Before you go to Afghanistan in general, but in particular before you go to a PRT (that is, a Provincial Reconstruction Team -- the reason I'm headed to Farah), everyone's got advice on what to bring.
Definitely bring a flashlight and a leatherman; you'll constantly need to do light industrial repairs. Be sure to bring a sleeping bag, and you'll need a backpack for overnight missions. Buy a hand-held GPS so you can give coordinates if you need to call in a medivac. Definitely bring a kindle; no, don't bother with a kindle -- you'll never have time to read. You'll need chemical lights. Don't forget granola bars and other high-energy non-perishable foods. Unless you're keen on bleeding to death, purchase and carry a tourniquet with you at all times.
And so on: everyone's got something that they couldn't have lived without when they were in the field in Iraq, or that their cousin told them they wished they'd left at home when he deployed to Afghanistan, or that their fiancee asked them to mail while they were supporting a PRT, or whatever.
Today was gear distribution today, and I was under the impression that we'd be getting body armor and a helmet (made entirely of kevlar and called, appropriately, a "kevlar"), and maybe a laptop to go with it, although maybe not since maybe the guy I'm replacing already has a laptop and maybe I'll just take his.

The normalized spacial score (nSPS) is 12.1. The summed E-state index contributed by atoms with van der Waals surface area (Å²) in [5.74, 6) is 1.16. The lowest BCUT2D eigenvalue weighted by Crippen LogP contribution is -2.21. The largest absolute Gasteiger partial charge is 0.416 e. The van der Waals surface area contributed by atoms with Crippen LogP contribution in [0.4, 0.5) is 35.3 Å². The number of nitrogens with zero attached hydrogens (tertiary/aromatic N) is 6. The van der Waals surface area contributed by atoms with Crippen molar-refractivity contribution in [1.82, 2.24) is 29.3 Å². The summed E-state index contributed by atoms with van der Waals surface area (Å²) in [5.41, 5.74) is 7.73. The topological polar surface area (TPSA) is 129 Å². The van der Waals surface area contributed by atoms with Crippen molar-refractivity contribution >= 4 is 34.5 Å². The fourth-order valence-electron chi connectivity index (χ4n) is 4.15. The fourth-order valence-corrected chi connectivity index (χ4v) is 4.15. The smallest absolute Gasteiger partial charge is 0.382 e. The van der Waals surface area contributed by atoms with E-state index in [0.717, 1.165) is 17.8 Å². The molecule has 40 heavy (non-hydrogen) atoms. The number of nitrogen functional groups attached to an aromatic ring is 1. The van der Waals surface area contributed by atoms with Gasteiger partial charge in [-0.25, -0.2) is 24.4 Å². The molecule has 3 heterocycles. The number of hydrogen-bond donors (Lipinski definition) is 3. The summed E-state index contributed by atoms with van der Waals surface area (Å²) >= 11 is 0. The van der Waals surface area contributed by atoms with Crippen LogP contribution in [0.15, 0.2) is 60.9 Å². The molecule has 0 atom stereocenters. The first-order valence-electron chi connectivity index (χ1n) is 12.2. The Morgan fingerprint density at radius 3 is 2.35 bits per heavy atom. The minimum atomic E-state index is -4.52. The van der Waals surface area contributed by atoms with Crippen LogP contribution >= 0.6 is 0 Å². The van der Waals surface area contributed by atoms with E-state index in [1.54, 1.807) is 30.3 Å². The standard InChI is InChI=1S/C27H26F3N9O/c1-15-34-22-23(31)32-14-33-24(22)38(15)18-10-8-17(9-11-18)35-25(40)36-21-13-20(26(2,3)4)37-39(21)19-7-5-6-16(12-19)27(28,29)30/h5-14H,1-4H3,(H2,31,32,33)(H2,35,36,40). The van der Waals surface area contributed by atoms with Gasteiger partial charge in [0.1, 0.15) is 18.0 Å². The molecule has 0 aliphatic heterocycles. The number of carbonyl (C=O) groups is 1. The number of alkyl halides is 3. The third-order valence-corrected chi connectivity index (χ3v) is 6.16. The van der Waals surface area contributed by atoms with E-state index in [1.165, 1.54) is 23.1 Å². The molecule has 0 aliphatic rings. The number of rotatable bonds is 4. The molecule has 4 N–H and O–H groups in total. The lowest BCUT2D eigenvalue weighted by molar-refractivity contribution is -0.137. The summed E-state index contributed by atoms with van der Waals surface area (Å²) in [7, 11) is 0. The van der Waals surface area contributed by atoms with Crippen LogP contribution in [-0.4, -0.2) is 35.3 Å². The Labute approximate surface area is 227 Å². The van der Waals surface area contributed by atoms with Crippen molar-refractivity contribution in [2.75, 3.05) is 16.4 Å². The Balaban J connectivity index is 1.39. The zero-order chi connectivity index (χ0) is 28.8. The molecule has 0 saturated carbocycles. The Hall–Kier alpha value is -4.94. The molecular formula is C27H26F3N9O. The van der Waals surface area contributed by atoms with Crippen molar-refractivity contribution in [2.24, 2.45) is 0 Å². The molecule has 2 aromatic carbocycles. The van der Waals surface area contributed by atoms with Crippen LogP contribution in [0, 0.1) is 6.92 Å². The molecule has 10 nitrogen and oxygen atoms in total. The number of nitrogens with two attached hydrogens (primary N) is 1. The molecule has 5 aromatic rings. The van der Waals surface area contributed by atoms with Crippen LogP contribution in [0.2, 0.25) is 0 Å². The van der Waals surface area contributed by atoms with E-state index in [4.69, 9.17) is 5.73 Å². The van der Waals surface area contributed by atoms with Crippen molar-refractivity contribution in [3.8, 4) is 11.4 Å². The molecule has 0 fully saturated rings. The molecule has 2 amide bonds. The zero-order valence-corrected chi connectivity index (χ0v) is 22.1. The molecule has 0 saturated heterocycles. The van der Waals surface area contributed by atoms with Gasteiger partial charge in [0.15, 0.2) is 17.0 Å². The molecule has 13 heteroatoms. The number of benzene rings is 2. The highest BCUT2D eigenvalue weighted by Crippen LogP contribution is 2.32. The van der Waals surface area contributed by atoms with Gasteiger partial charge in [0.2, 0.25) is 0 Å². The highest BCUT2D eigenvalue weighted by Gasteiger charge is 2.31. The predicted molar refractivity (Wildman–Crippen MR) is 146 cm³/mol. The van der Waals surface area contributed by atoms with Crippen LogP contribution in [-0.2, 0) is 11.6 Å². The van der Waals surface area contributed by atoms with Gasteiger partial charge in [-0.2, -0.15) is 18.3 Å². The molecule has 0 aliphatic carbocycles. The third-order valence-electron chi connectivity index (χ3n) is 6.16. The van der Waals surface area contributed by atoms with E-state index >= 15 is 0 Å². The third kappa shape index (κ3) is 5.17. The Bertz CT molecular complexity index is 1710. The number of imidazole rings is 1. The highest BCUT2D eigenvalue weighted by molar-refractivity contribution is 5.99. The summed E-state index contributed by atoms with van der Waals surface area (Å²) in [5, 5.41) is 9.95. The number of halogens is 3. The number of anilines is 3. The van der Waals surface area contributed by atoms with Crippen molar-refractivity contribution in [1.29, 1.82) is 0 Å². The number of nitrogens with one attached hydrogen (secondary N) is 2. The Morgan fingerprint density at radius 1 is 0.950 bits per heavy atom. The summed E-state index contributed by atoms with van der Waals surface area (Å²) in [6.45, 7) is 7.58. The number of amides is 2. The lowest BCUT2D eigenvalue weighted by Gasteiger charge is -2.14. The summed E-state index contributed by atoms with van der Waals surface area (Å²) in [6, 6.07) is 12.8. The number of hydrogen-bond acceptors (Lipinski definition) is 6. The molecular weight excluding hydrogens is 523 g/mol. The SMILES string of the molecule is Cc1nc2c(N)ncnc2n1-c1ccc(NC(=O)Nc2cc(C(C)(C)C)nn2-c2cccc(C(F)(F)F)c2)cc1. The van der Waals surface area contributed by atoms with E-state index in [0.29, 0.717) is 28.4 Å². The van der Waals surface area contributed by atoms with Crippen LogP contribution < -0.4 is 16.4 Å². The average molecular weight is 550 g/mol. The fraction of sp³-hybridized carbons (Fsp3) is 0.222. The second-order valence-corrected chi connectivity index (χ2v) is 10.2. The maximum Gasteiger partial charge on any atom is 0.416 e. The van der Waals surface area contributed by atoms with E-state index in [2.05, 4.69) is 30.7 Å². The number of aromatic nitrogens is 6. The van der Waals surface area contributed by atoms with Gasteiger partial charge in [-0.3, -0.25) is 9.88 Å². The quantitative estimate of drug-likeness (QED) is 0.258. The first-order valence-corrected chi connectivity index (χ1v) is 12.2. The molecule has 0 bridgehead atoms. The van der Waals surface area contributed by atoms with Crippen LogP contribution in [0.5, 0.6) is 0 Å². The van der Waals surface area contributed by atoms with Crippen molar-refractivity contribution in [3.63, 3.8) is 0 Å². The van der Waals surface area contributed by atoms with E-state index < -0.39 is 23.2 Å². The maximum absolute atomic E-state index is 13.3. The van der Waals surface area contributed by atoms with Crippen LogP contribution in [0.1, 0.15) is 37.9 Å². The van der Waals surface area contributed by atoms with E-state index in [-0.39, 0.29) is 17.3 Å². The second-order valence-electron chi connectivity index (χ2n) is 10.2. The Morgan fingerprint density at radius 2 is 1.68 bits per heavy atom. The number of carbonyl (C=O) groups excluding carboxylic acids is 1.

And so I was quite surprised when the packing list of gear they distributed took up more than one page, with half of the things I'd been told to buy and a lot of which I'd lugged from home handed over for free by the Embassy. For posterity's sake, I'm going to include the whole list here, in the hopes that it may help other people who are headed to PRTs in Afghanistan with their planning and save them from purchasing and hauling over a lot of unnecessary gear.
Embassy Provided Gear:
-- Body Armor (including plates) and Kevlar Helmet
-- A laptop (with the promise of a second laptop later), with mouse.
-- 8 port ethernet router
-- 500 gig external hard drive and an 8 gig memory stick
-- Digital Camera with 4 gig memory card
-- Iridium Satellite Phone
-- Ballistic Sunglasses, including both tinted and clear plastic lenses.
-- Hand-held Garmin E-Trex GPS device
-- Fireproof Nomex flight suit
-- Fireproof Nomex protective gloves
-- Sleeping bag
-- Leatherman multi-tool, including a carrying case
-- First Aid Kit, in a camouflage bag that can be worn on a belt
-- Water purification tablets
-- A "rescue flash" signal mirror
-- A "heat sheet" space blanket
-- Chemical light sticks
-- A keychain-style "microlight" flashlight
-- A flashlight, in a carrying case
-- A miner-style headlight flashlight
-- Trauma shears/medical scissors
-- Ear plugs
-- A big, plastic, rolling "gorilla box" to carry it all in
-- Padlock for the gorilla box.
The only recommended item they did NOT/NOT include was a tourniquet.
And now I'm off to mail home an unnecessary sleeping bag and other crap I no longer need.